Kirkuk, a region with 13 percent of Iraq’s oil, is claimed by both the Kurdish government and the Iraqi central government. However, Kurdish officials have previously pushed for an up or down referendum, asking residents of the area to vote on its contested status. Although a vote has yet to occur, even talk of such an action has been widely criticised, with U.S. Vice President Joe Biden calling the proposal “unproductive.”
Additionally, the Kurdish government has long claimed that the Maliki government has withheld oil revenues, preventing much needed cash from flowing to Kurdistan. On April 1, the Kurdish regional government halted all oil exports passing through Baghdad-controlled Iraq. Even though the region has produced around 500,000 barrels of oil per day, Kurdish authorities claim that little of that revenue from this oil has made its way to Kurdistan.
In May, Kurdish Minister of Natural Resources Ashti Hawrami announced plans to develop a pipeline with Turkey. Assuming the plan goes through, Kurdistan could begin exporting oil to Turkey independent of Baghdad as early as 2013.
However, amidst the escalating conflict over oil rights lies a central, unresolved grievance: the demand for a fully independent Kurdish state, one that is internationally recognized with agreed upon borders. The Kurdish demands for independence stem from a unique history, language and culture apart their Arab neighbors. Additionally, Kurdish security is promoted as an imperative given the oppression suffered during the the rule of Maliki’s predecessor — Saddam Hussein.
The Kurds suffered a genocide under the Baathist dictatorial rule of Saddam Hussein. In 1988, during the close of the Iran-Iraq war, the Iraqi Army carried out a campaign dubbed the “al-Anfal” campaign against residents living in Iraq’s mostly Kurdish north.
The attacks destroyed some 4,500 mostly Kurdish villages and displaced more than a million native residents. Estimates on the numbers killed during the attacks vary with official Iraqi government estimates placing the number at 182,000. Some rights groups and independent sources have estimated that the total is much higher because of individuals who vanished during the incursion. Amnesty International conducted an exhaustive independent report, finding 17,000 names of people who had disappeared during the government attacks.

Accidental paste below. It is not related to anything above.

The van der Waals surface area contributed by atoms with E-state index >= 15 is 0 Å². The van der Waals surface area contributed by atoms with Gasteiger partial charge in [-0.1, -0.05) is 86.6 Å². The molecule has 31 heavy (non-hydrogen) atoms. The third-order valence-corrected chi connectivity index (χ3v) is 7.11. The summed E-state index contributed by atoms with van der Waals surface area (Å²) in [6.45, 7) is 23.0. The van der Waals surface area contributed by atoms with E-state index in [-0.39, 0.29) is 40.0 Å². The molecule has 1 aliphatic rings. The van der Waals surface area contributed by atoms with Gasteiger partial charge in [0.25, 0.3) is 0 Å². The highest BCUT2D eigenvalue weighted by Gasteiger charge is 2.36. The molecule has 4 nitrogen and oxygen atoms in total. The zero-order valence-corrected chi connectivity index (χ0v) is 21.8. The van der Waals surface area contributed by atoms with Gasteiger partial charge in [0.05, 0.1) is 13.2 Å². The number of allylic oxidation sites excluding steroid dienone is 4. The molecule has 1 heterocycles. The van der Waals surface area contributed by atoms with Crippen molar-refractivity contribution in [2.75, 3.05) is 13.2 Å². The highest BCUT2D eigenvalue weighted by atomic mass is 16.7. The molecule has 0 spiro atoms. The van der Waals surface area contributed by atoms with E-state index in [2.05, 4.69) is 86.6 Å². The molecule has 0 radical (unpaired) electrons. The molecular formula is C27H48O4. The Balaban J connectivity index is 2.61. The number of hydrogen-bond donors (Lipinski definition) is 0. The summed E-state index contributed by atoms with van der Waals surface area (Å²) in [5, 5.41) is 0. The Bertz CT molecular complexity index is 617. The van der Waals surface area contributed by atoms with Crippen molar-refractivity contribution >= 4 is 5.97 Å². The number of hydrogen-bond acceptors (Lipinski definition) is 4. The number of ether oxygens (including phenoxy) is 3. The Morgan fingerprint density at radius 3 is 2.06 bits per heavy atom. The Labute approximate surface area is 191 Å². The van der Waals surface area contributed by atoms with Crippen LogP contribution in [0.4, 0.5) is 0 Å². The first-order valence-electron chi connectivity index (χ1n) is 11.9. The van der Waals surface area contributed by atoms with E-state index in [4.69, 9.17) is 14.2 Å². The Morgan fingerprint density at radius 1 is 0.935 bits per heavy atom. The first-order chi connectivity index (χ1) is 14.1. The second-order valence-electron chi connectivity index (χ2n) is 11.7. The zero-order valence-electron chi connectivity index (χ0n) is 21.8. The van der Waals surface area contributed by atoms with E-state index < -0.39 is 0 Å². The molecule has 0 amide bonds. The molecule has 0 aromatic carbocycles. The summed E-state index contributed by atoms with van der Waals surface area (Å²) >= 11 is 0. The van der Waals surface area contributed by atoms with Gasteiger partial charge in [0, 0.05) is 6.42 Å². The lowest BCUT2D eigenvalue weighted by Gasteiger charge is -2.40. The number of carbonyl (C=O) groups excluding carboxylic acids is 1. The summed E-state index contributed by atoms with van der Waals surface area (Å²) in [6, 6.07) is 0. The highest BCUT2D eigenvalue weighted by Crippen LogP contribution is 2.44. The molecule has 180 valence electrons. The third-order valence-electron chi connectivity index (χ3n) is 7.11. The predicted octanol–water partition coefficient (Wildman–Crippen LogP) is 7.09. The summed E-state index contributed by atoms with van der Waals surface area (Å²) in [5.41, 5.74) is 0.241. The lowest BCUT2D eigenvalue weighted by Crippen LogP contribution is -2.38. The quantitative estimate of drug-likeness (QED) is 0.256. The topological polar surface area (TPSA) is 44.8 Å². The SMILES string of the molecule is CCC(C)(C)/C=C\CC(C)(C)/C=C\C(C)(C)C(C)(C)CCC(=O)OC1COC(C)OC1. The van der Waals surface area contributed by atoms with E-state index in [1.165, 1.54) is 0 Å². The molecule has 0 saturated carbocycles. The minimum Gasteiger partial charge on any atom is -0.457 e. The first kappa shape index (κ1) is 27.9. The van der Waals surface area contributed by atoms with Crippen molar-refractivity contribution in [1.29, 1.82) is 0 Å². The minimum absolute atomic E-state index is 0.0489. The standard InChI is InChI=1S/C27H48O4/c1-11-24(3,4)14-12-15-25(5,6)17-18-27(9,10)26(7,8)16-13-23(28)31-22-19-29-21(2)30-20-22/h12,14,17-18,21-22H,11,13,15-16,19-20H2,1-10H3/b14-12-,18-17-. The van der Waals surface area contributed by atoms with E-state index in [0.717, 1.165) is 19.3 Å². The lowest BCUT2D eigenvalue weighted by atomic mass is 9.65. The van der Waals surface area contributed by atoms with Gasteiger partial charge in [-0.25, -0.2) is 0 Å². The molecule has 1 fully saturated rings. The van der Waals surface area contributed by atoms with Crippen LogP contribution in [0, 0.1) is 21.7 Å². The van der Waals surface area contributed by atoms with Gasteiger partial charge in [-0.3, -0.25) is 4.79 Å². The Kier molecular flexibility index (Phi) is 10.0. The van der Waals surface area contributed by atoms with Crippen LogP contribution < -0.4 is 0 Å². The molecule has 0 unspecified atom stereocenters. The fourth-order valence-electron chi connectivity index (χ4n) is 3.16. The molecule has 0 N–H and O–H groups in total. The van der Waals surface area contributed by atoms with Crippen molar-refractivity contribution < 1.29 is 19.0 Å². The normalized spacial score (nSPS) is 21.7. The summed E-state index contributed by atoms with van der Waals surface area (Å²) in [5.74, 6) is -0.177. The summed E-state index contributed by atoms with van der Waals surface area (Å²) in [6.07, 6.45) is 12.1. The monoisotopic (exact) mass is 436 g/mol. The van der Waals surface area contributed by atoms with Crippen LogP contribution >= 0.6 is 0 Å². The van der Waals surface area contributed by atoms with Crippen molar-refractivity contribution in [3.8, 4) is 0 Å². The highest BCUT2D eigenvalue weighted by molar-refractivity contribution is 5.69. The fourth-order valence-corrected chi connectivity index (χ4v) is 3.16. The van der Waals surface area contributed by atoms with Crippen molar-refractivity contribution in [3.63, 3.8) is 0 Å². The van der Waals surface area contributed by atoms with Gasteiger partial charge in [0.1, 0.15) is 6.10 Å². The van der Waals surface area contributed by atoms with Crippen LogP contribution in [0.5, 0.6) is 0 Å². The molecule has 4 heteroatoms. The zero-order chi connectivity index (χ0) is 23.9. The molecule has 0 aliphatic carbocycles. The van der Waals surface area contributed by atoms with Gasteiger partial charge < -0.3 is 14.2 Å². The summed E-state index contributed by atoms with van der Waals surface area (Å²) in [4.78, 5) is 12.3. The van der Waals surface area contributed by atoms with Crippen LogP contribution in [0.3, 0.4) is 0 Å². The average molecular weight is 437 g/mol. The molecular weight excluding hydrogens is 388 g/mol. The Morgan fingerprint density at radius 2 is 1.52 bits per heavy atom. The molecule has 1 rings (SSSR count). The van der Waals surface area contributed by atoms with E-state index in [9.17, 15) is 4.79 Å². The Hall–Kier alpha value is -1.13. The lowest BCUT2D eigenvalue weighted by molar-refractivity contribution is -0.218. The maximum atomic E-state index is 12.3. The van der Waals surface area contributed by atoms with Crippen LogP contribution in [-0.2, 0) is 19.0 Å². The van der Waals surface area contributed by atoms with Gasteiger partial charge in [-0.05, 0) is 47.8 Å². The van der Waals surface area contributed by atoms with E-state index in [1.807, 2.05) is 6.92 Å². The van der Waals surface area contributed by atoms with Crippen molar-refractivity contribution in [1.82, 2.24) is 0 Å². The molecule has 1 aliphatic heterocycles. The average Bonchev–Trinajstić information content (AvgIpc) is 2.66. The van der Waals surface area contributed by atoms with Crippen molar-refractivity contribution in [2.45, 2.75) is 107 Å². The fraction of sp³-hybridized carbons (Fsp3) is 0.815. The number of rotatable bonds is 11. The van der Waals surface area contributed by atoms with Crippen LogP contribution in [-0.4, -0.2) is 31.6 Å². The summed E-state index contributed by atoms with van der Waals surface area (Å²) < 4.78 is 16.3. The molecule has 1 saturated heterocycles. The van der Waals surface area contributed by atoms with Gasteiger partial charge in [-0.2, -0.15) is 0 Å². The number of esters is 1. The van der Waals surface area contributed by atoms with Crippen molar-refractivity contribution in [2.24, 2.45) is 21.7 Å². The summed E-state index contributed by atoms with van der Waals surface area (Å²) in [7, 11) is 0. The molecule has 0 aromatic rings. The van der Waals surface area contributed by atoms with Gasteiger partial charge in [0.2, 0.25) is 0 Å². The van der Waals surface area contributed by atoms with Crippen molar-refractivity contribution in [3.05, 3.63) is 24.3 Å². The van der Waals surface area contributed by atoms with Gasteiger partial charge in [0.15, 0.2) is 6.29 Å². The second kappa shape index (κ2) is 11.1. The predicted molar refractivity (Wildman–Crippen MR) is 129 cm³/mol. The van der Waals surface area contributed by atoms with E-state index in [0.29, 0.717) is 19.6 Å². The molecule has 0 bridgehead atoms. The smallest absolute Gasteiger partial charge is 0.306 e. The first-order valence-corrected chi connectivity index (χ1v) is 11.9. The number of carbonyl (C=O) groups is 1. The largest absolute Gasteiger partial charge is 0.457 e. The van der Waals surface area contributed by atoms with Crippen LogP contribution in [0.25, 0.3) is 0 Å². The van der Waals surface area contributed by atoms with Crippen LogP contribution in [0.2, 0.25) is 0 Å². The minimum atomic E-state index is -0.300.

While “al-Anfal” campaign largely affected Kurdish communities, other minority groups, including Yazidis, Assyrians, Jews, Shabaks and Mandeans, were affected by the onslaught and suffered casualties during the government attacks as well.
The “Arabization” of areas with majority Kurdish populations was developed as a government strategy to seize control of key towns with access to Iraq’s abundant oil resources. Indeed, many poor Arab residents from other parts of Iraq were lured to the oil city of Kirkuk with government incentives, including access to inexpensive public housing. Native residents were evicted and sent to concentration camps where most were executed en masse.
The systematic dispossession of one million, along with the widespread killing of more than 100,000 Kurds was declared “a genocidal act” by the International Court of Justice in 2005. The decision was clear, with the court saying, “It was legally and convincingly proven that the Kurdish population meets the requirement under the Genocide Conventions as an ethnic group. The court has no other conclusion than that these attacks were committed with the intent to destroy the Kurdish population of Iraq.”
A nation without a state
The events that transpired in 1988-1989 have never been fully reconciled and a tenuous relationship still lingers years after the brutal government attacks on the Kurdish population. The Kurds enjoy some limited cultural autonomy and self-governance but have not received official U.N. recognition for an independent state. The region is governed by a parliamentary democracy with a regional assembly. The Kurds won this limited independence in 1970 after a protracted war with the Iraqi government.
The Kurdish people are one of the largest ethnic groups in the world without an independent state. Numbering almost 30 million worldwide according to the CIA World Factbook, the Kurdish people continue to seek an independent state encompassing all, or most, of historic “Kurdistan”. This region includes large parts of Turkey, Iraq and Iran. Additionally, small populations of Kurds populate parts of Syria and Armenia, further complicating a difficult struggle to form a viable, contiguous state.